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“Irrational numbers are those real numbers which are not rational numbers!”
Def.1: Rational Number
A rational number is a real number which can be expressed in the form of where and are both integers relatively prime to each other and being non-zero.
Following two statements are equivalent to the definition 1.
1. is rational if and only if and are integers relatively prime to each other and does not equal to zero.
If we consider the integral , it is once seen to be an infinite and improper integral. This integral is infinite because the upper limit of integration is infinite and it is improper because is a point of infinite discontinuity of the integrand, if , where is either real number or real part of a complex number. This integral is known as Euler’s Integral. This is of a great importance in mathematical analysis and calculus. The result, i.e., integral, is defined as a new function of real number , as .
[This post is under review.]
If you are aware of elementary facts of geometry, then you might know that the area of a disk with radius is .
The radius is actually the measure(length) of a line joining the center of disk and any point on the circumference of the disk or any other circular lamina. Radius for a disk is always same, irrespective of the location of point at circumference to which you are joining the center of disk. The area of disk is defined as the ‘measure of surface‘ surrounded by the round edge (circumference) of the disk.
The area of a disk can be derived by breaking it into a number of identical parts of disk as units — calculating their areas and summing them up till disk is reformed. There are many ways to imagine a unit of disk. We can imagine the disk to be made up of several concentric very thin rings increasing in radius from zero to the radius of disc. In this method we can take an arbitrary ring, calculate its area and then in similar manner, induce areas of other rings -sum them till whole disk is obtained. (more…)
Triangle inequality has its name on a geometrical fact that the length of one side of a triangle can never be greater than the sum of the lengths of other two sides of the triangle. If , and be the three sides of a triangle, then neither can be greater than , nor can be greater than , nor can be than .
Consider the triangle in the image, side shall be equal to the sum of other two sides and , only if the triangle behaves like a straight line. Thinking practically, one can say that one side is formed by joining the end points of two other sides.
In modulus form, represents the side if represents side and represents side . A modulus is nothing, but the distance of a point on the number line from point zero.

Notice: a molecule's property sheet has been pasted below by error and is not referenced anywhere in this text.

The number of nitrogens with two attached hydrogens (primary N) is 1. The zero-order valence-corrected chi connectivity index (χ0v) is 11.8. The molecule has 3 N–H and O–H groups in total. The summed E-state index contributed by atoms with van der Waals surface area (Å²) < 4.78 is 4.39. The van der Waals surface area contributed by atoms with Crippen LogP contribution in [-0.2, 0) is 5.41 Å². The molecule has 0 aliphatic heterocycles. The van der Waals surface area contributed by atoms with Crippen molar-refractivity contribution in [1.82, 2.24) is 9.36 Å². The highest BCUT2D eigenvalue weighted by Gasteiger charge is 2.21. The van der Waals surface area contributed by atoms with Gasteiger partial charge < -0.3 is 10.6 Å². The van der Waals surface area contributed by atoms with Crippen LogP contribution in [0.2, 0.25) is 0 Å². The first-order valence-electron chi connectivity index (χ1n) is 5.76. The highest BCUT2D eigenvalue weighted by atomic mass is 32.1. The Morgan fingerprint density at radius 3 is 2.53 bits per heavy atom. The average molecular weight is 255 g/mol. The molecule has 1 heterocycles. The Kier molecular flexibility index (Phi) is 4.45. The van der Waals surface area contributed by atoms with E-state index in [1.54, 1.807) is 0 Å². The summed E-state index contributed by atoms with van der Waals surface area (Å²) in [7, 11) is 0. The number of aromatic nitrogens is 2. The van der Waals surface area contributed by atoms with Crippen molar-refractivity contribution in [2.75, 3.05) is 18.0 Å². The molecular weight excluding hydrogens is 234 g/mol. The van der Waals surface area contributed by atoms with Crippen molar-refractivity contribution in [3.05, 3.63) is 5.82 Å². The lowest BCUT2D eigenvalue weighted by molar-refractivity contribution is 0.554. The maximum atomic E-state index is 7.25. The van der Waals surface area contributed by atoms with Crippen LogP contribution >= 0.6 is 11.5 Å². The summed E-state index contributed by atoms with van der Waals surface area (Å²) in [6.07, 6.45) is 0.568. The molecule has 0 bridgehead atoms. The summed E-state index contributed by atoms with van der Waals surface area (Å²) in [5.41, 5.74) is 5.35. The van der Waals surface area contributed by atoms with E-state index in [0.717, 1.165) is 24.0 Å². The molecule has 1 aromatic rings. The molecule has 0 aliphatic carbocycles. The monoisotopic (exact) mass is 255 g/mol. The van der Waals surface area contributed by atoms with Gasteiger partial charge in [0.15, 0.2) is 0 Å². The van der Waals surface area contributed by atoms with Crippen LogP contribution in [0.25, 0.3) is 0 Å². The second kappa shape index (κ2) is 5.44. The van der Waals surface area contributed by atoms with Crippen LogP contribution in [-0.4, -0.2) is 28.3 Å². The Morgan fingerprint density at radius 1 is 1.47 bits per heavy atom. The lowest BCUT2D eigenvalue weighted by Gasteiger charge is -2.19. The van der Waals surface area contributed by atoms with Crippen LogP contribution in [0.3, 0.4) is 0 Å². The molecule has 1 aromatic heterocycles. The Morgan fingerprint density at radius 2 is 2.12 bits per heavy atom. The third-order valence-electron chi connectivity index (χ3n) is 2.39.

For example, the distance of and from on the initial line is . So we may write that .
Triangle inequalities are not only valid for real numbers but also for complex numbers, vectors and in Euclidean spaces. In this article, I shall discuss them separately. (more…)
Solve the equation
- The function has derivatives. Show that if and then we can find such that .
For , let where the sum ranges over all pairs of positive integer satisfying the indicated inequalities. Evaluate:
- This problem deals to elementary functional analysis and is taken from very old paper of Putnam Competitions.
has continuous second derivative and , for all .
are integers such that are all integers. Put and .
• Show that for , there are atmost such indices .
• Show that there are atmost lattice points on the curve .
- Elementary Calculus : An approach using infinitesimals by H. J. Keisler
- Multivariable Calculus by Jim Herod and George Cain
- Calculus by Gilbert Strang for MIT OPEN COURSE WARE
- Calculus Bible by G S Gill [I found this link broken.]
- Another Calculus Bible by Neveln
- Lecture Notes for Applied Calculus [pdf] by Karl Heinz Dovermann
- A Summary of Calculus [pdf] by Karl Heinz Dovermann
- First Year Calculus Notes by Paul Garrett
- The Calculus of Functions of Several Variables by Professor Dan Sloughter
- Difference Equations to Differential Equations : An Introduction to Calculus by Professor Dan Sloughter
- Visual Calculus by Lawrence S. Husch
- A Problem Text in Advanced Calculus by John Erdman
- Understanding Calculus by Faraz Hussain
- Advanced Calculus [pdf] by Lynn Loomio and Schlomo Sternberg
- The Calculus Wikibook [pdf] on Wiki Media
- Stewart ‘s Calculus by James Stewert.
[Link removed due to copyright reasons.]
- Vector Calculus
- The Calculus for Engineers by John Perry
- Calculus Unlimited by J E Marsden & A Weinstein
- Advanced Calculus by E B Wilson
- Differential and Integral Calculus by Daniel A Murray
- Elements of the Differential and Integral Calculus[pdf] by W A Granville & P F Smith
- Calculus by Raja Almukkahal, Victor Cifarelli, Chun Tuk Fan & L Jarvis